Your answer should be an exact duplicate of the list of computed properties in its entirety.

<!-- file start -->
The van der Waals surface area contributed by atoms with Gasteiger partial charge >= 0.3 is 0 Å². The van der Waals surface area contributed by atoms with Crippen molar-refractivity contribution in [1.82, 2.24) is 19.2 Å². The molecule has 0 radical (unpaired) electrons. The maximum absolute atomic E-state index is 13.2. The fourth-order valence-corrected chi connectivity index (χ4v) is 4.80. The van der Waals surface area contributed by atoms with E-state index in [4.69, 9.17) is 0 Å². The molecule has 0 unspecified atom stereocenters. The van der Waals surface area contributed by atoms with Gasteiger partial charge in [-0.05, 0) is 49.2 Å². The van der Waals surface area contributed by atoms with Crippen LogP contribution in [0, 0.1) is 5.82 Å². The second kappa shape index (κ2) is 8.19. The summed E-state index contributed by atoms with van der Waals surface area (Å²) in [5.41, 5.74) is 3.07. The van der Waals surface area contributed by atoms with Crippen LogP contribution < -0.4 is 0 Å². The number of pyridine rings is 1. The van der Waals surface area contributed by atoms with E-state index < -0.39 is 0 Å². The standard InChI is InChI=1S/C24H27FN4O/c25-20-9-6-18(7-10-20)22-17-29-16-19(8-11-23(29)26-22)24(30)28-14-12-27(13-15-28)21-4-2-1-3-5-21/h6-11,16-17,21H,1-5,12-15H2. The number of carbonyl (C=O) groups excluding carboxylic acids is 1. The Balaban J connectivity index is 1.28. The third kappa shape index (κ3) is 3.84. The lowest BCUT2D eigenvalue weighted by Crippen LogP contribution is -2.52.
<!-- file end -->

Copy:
The van der Waals surface area contributed by atoms with Gasteiger partial charge >= 0.3 is 0 Å². The van der Waals surface area contributed by atoms with Crippen molar-refractivity contribution in [1.82, 2.24) is 19.2 Å². The molecule has 0 radical (unpaired) electrons. The maximum absolute atomic E-state index is 13.2. The fourth-order valence-corrected chi connectivity index (χ4v) is 4.80. The van der Waals surface area contributed by atoms with E-state index in [4.69, 9.17) is 0 Å². The molecule has 0 unspecified atom stereocenters. The van der Waals surface area contributed by atoms with Gasteiger partial charge in [-0.05, 0) is 49.2 Å². The van der Waals surface area contributed by atoms with Crippen LogP contribution in [0, 0.1) is 5.82 Å². The second kappa shape index (κ2) is 8.19. The summed E-state index contributed by atoms with van der Waals surface area (Å²) in [5.41, 5.74) is 3.07. The van der Waals surface area contributed by atoms with Crippen LogP contribution < -0.4 is 0 Å². The number of pyridine rings is 1. The van der Waals surface area contributed by atoms with E-state index < -0.39 is 0 Å². The standard InChI is InChI=1S/C24H27FN4O/c25-20-9-6-18(7-10-20)22-17-29-16-19(8-11-23(29)26-22)24(30)28-14-12-27(13-15-28)21-4-2-1-3-5-21/h6-11,16-17,21H,1-5,12-15H2. The number of carbonyl (C=O) groups excluding carboxylic acids is 1. The Balaban J connectivity index is 1.28. The third kappa shape index (κ3) is 3.84. The lowest BCUT2D eigenvalue weighted by Crippen LogP contribution is -2.52.